When a house is being described in print or online, the words used can either have the effect of making a reader switch off, or else making the house lift off the page, and come alive. The difference between telling the reader all about a property, in terms of bricks and mortar, and the way a good writer can draw you into the detail of a home, full of welcome and memories, is a profound one.  Look at these examples:

‘A beautiful detached family home, set in pretty gardens extending to about an acre, with a wonderfully secluded swimming pool, far reaching views and well planned accommodation. No onward chain.’

‘On a warm, summer’s morning Mark and Anne Clarke like nothing better than to take a dip in their heated, outdoor swimming pool, before enjoying their breakfast al fresco on the terrace, overlooking the back garden.’

The pool is actually at the side of the house and not overlooked by anyone. “That side of the house gets the sun all day, so we often like to take an early morning swim,” Helen explained. “The minute we first saw it we knew we were going to buy it,” she added. “There are wonderful views from every single window in the house.”

Would you believe these two passages are actually describing the same house?

How about these two; which house sounds more appealing?

This one…. ‘A wonderful country house situated in an enviable position within this hamlet. The property, which has been well maintained and improved by the current owners for over 30 years and is presented for sale in excellent decorative order throughout.’

Or this? Wandering past the glorious roses in full bloom, and on through the Japanese and Italian gardens, Ian and his wife Sophie soak up the wonderful tranquillity of their exquisite English country home.’

They have lived at the expansive four-bedroom house in this picturesque hamlet for more than 30 years now. There they have created an attractive and comfortable family home, which sits beautifully in its magnificent grounds of almost 6 acres. The property is overflowing with delightful features that include intricate plasterwork and open fireplaces, while the fabulous grounds incorporate a tennis court and a number of outbuildings, including converted stables, as well as a semi-walled garden with pond, and an arboretum.’

Beautiful prose and evocative words written in a stylish and nostalgic tone, can really capture a reader’s imagination. Dull, flat copy full of clichés and ‘estate agent-speak’ can have the opposite effect.  Here’s my 5 point checklist to make sure your home sings on the page:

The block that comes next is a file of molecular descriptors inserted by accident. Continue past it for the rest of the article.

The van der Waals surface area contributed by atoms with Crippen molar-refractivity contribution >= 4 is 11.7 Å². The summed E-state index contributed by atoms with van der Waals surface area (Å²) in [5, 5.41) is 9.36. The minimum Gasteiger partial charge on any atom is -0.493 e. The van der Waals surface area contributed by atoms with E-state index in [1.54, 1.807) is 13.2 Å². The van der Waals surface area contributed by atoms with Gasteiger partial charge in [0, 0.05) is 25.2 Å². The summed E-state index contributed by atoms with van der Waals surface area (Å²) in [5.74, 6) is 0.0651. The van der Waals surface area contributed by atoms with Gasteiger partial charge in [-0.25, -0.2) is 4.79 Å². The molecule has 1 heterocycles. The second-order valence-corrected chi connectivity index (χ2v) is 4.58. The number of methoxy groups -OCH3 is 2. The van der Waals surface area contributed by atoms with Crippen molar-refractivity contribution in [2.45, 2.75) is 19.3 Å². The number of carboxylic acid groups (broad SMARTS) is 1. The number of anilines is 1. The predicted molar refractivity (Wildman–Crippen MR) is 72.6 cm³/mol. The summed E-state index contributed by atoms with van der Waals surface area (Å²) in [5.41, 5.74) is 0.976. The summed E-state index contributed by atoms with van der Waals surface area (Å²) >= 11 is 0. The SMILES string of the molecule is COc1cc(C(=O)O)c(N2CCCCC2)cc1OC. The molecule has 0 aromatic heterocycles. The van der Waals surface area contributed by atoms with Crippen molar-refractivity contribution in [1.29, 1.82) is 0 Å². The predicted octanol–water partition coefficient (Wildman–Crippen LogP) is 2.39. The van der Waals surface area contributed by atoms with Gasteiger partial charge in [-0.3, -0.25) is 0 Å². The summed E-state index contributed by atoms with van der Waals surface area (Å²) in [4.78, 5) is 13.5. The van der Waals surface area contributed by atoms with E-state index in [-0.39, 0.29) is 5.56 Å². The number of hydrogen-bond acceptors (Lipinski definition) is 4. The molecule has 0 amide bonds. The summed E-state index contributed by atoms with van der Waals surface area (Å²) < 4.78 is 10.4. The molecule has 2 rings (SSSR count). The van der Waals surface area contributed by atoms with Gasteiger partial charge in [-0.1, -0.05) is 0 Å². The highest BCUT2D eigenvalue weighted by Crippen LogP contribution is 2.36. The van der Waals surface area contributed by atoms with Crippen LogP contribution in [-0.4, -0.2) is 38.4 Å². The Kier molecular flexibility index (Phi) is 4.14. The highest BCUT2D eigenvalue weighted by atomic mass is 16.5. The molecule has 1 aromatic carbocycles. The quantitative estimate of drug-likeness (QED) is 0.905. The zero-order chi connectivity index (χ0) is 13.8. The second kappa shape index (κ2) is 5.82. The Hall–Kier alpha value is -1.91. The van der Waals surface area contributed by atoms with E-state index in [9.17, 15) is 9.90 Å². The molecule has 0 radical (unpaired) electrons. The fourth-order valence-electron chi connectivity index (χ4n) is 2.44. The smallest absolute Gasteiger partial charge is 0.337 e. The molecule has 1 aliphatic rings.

1. Create a snappy headline.

‘Executive five bed home with luxury fittings and well-maintained gardens’ isn’t enough to get anyone excited. ‘Are these the best views in Sussex?’ will get your property noticed for all the right reasons.

2. Supercharge your adjectives.

Is your copy sprinkled with adjectives that evoke homely warmth and comfort? Words like cosy and welcoming are very appealing to buyers, and will pull at their emotional buying strings.

3. Ban all agent-speak.

Scour your descriptions for words that are clichéd and typical of the worst kind of property description. Make sure you take out offending phrases like ‘double aspect’ or ‘benefitting from’ and eliminate any mention at all of power points, telephone points and radiators.

4. Room-by-room descriptions are old hat.

Much better is a well-written opening paragraph, followed by a written ‘tour’ of the house, including the garden, and peppered with pretty quotes from the owners.

5. Dimensions belong in floorplans; not in the written description.

They interrupt the flow of the writing, and are very difficult to understand when taken out of context.  As part of the floorplan they are useful because they make sense.

Of course, it’s not always a straightforward process, persuading your estate agent to add such imaginative and attractive style to your written description, but even if you can get him to use some of your words, it will make such a difference to the way your buyer understands what your home has to offer them.

If you’d like my help to sell your home more effectively, please answer a few short questions here and if I think I can help you, I’ll be in touch.